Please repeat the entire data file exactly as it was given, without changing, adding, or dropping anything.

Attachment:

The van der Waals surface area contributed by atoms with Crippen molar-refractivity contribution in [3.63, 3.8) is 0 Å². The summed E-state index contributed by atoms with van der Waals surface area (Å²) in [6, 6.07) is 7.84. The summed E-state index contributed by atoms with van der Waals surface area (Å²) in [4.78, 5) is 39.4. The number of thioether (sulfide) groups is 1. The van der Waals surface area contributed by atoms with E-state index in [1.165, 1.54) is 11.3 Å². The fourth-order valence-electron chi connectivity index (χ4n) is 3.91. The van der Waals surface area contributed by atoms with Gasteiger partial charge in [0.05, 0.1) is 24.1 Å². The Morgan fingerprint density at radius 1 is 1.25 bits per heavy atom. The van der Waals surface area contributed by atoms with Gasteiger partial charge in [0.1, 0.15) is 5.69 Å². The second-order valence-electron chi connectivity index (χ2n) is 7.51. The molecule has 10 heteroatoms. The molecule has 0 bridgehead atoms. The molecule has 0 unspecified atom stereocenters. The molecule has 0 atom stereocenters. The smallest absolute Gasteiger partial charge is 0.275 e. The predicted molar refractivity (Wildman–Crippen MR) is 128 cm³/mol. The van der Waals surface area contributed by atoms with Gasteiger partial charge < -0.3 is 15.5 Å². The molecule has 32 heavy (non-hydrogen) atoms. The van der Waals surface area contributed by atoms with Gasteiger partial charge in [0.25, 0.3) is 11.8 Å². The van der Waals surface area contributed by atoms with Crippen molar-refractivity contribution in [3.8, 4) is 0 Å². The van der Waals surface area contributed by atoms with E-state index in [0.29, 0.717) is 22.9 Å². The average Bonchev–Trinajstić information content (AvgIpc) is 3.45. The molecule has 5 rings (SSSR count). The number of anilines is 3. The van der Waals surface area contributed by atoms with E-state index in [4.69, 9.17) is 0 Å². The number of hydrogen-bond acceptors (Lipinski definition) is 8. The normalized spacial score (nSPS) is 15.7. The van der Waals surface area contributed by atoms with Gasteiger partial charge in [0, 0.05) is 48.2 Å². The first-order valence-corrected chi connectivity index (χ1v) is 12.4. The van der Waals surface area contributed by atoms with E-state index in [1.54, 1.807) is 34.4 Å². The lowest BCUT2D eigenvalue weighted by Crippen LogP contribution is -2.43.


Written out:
The van der Waals surface area contributed by atoms with Crippen molar-refractivity contribution in [3.63, 3.8) is 0 Å². The summed E-state index contributed by atoms with van der Waals surface area (Å²) in [6, 6.07) is 7.84. The summed E-state index contributed by atoms with van der Waals surface area (Å²) in [4.78, 5) is 39.4. The number of thioether (sulfide) groups is 1. The van der Waals surface area contributed by atoms with E-state index in [1.165, 1.54) is 11.3 Å². The fourth-order valence-electron chi connectivity index (χ4n) is 3.91. The van der Waals surface area contributed by atoms with Gasteiger partial charge in [0.05, 0.1) is 24.1 Å². The Morgan fingerprint density at radius 1 is 1.25 bits per heavy atom. The van der Waals surface area contributed by atoms with Gasteiger partial charge in [0.1, 0.15) is 5.69 Å². The second-order valence-electron chi connectivity index (χ2n) is 7.51. The molecule has 10 heteroatoms. The molecule has 0 bridgehead atoms. The molecule has 0 unspecified atom stereocenters. The molecule has 0 atom stereocenters. The smallest absolute Gasteiger partial charge is 0.275 e. The predicted molar refractivity (Wildman–Crippen MR) is 128 cm³/mol. The van der Waals surface area contributed by atoms with Gasteiger partial charge < -0.3 is 15.5 Å². The molecule has 32 heavy (non-hydrogen) atoms. The van der Waals surface area contributed by atoms with Gasteiger partial charge in [0.25, 0.3) is 11.8 Å². The van der Waals surface area contributed by atoms with Crippen molar-refractivity contribution in [3.8, 4) is 0 Å². The van der Waals surface area contributed by atoms with E-state index in [0.29, 0.717) is 22.9 Å². The average Bonchev–Trinajstić information content (AvgIpc) is 3.45. The molecule has 5 rings (SSSR count). The number of anilines is 3. The van der Waals surface area contributed by atoms with E-state index in [4.69, 9.17) is 0 Å². The number of hydrogen-bond acceptors (Lipinski definition) is 8. The normalized spacial score (nSPS) is 15.7. The van der Waals surface area contributed by atoms with Gasteiger partial charge in [0, 0.05) is 48.2 Å². The first-order valence-corrected chi connectivity index (χ1v) is 12.4. The van der Waals surface area contributed by atoms with E-state index in [1.54, 1.807) is 34.4 Å². The lowest BCUT2D eigenvalue weighted by Crippen LogP contribution is -2.43.